-Josh
    1998 M3/4/5 with most of the easy stuff, some of the hard stuff. 227k and running like a top.

  9. #9
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    Every Sportbike I ever owned had cross-drilled rotors. My CBR1000RR could hit 160 from second gear in short order, and slow just as quickly. My 2000 ZX-9R had over powerful 6 piston calipers. The rotors never stress cracked.

    Of course the bikes were 400 pounds or a little more plus the weight of the rider, and the brake rotors were as big as most cars, and free floating. There could be some difference there.

    But my heavy Harley Davidson touring bike also has cross drilled rotors, and are only semi free float, so the weight theory is probably bunk. I have locked the crap out of those, the big bore kit outstrips the stopping ability if you get to aggressive. No stress cracks and no warping there either.

    Heating up the rotors heavily and punching the brakes repeatedly under racing conditions is probably the issue, but I don't race. I just drive for fun. In my case, if I decided to get a set of (quality) cross drilled rotors, I don't think it would be an issue.

    Most people that get them probably like the look behind a larger than stock set of wheels, and aren't likely to push their cars to the limit.
    Last edited by Deus Ex Machina; 04-16-2018 at 11:45 PM.

  10. #10
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    Quote Originally Posted by Team Neverlift View Post
    Not all DOT4 are created equal. I would look to improve your fluid and pads first. Then look to improve your braking methods.

    I recommend Motul RBF660 brake fluid, and flushing in fresh fluid 2x per year. What pads are you using now?
    I currently have pagid reds and will likely get hawk hps, I will try the Motul!


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  11. #11
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    Quote Originally Posted by TostitoBandito View Post
    Drilled rotors are basically only for looks or a tiny bit of weight savings. Most track/race guys run slotted or blank rotors. Slots give you that little bit extra bite and room for dust/gas, and you don't have to worry about your rotors cracking when they get crazy hot like you do with drilled rotors.

    Rotor cooling comes from the huge volume of air sucked into the center of the rotor and out the vanes, not from drilled holes. "Adjusting" your rotor backing plates or putting in ducting is how you get better cooling if that's what you're after. Also, two-piece "floating" rotors (where the hub is aluminum and attached to the iron disc only by some sort of expanding connector) will have better thermal characteristics than the OEM one piece rotors, but they're expensive or usually only found in BBK's. That said, I love my PFC two-piece front rotors.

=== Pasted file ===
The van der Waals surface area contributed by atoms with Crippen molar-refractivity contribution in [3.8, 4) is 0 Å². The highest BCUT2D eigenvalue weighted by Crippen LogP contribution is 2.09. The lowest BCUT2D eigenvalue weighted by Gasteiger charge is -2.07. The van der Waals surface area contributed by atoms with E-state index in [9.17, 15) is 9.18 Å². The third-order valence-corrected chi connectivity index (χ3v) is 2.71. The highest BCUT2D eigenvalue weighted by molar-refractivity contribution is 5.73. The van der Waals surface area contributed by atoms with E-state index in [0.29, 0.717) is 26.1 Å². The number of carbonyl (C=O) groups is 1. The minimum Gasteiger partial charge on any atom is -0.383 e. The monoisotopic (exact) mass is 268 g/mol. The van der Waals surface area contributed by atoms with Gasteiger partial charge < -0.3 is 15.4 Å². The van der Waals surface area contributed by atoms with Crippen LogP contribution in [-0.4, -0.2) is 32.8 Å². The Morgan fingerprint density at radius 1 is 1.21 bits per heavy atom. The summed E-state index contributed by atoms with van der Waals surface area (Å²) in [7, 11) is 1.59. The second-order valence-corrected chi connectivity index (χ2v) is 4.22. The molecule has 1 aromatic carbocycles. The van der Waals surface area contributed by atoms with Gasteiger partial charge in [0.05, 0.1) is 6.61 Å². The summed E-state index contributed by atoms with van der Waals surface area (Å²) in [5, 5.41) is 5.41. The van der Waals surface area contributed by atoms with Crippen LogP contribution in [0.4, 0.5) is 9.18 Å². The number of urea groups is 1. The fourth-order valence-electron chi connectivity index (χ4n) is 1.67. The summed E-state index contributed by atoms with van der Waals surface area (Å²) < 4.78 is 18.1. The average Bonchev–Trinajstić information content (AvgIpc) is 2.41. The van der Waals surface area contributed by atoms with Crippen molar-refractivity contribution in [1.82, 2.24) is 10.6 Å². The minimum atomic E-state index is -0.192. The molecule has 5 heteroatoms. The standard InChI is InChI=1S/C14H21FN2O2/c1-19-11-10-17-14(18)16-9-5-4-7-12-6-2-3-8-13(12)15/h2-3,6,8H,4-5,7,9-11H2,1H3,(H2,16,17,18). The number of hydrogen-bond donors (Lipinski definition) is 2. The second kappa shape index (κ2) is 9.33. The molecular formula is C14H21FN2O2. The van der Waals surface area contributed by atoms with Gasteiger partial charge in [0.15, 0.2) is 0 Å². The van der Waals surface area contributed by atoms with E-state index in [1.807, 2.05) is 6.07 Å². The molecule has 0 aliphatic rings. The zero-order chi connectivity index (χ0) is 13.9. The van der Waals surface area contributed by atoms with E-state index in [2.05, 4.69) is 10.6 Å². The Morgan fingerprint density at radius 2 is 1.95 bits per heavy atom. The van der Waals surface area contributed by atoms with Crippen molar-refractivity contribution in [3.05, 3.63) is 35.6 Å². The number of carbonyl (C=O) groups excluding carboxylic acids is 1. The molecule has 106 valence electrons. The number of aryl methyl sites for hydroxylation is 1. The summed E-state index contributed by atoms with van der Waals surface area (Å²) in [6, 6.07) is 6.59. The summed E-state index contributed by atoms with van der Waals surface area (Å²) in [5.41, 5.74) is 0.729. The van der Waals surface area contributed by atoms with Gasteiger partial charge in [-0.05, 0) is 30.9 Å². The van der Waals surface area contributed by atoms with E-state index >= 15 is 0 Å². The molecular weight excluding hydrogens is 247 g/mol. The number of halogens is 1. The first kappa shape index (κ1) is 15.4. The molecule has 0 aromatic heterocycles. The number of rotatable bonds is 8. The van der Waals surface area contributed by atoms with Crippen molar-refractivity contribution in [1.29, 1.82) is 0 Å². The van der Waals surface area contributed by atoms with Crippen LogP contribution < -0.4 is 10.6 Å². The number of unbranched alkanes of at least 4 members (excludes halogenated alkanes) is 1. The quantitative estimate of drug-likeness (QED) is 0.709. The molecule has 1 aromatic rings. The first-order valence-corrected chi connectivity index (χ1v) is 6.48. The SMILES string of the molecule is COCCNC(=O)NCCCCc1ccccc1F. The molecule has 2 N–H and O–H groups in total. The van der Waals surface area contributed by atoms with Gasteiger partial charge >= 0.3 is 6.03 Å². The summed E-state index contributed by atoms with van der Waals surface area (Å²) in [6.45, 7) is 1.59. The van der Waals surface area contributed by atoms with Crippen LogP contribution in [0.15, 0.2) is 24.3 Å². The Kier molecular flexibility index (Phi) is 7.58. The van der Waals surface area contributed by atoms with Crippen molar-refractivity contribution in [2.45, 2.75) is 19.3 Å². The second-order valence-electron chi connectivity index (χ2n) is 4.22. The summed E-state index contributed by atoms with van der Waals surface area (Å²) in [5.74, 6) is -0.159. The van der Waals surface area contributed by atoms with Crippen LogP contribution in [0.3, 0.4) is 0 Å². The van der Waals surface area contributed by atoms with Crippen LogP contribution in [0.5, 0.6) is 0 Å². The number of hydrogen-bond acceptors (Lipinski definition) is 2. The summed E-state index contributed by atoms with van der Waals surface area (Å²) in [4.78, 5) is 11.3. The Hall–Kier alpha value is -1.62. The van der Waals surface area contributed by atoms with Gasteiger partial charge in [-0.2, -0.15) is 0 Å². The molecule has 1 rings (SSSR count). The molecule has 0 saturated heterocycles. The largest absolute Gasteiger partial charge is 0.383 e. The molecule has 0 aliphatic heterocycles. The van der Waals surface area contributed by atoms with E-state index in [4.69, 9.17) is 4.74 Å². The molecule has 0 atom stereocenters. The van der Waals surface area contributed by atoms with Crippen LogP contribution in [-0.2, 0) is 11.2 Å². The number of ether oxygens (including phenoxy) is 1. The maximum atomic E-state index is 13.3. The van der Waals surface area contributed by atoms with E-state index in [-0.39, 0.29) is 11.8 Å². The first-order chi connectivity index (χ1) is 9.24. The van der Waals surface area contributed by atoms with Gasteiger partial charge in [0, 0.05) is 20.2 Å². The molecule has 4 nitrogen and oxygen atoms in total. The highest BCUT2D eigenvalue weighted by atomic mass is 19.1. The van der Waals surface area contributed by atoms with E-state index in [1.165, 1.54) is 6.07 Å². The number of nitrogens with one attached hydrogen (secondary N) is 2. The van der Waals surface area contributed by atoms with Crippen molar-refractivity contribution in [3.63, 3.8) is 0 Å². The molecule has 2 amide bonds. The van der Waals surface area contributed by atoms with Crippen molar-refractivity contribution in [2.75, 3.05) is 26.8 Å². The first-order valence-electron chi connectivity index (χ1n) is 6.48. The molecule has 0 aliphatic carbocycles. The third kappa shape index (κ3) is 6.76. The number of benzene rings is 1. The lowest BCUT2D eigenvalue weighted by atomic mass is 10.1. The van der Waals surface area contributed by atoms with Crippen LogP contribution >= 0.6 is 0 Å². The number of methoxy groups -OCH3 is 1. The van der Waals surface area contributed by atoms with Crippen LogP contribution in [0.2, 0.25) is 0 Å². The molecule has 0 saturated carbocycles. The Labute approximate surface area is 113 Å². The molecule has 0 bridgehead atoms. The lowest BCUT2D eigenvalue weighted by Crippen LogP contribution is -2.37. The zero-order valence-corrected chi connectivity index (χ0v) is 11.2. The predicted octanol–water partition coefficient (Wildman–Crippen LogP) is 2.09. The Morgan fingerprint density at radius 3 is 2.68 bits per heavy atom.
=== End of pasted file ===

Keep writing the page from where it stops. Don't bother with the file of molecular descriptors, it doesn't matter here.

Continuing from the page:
Two pieces are a bit out of my price range but looking into better ducting definitely sounds like good bang for the buck


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  12. #12
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    I know you said you don’t want more mass, but the 330i brakes bolt on and are about equal to E36M3 brakes. I have run blanks, drilled, Euro M3 semi 2 piece rotors and never noticed any difference in street driving.

  13. #13
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    Also, I have a hard time believing you'd actually be able to get your brakes hot enough on the street to induce sustained fade. Maybe if you were deliberately doing a bunch of high speed stops in a row like a rotor bedding procedure, but not in any sort of normal driving on public roads. If somehow you do, the first thing I'd suggest is just getting some more heat tolerant and higher performance street pads which won't fade as easily. You probably don't want to hassle with brake ducting on a street car since it can be damaged and can limit steering. You also probably don't want to cut off backing plates unless it doesn't rain where you live.

    Anyways, it's your car but I'd try to steer you away from some of the more drastic racecar type items. If you need to replace your rotors and want to try slotted or drilled rotors go for it. Same with more aggressive pads. That's all I'd suggest for a street car though.
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  14. #14
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    Quote Originally Posted by TostitoBandito View Post
    Also, I have a hard time believing you'd actually be able to get your brakes hot enough on the street to induce sustained fade. Maybe if you were deliberately doing a bunch of high speed stops in a row like a rotor bedding procedure, but not in any sort of normal driving on public roads. If somehow you do, the first thing I'd suggest is just getting some more heat tolerant and higher performance street pads which won't fade as easily. You probably don't want to hassle with brake ducting on a street car since it can be damaged and can limit steering. You also probably don't want to cut off backing plates unless it doesn't rain where you live.

    Anyways, it's your car but I'd try to steer you away from some of the more drastic racecar type items. If you need to replace your rotors and want to try slotted or drilled rotors go for it. Same with more aggressive pads. That's all I'd suggest for a street car though.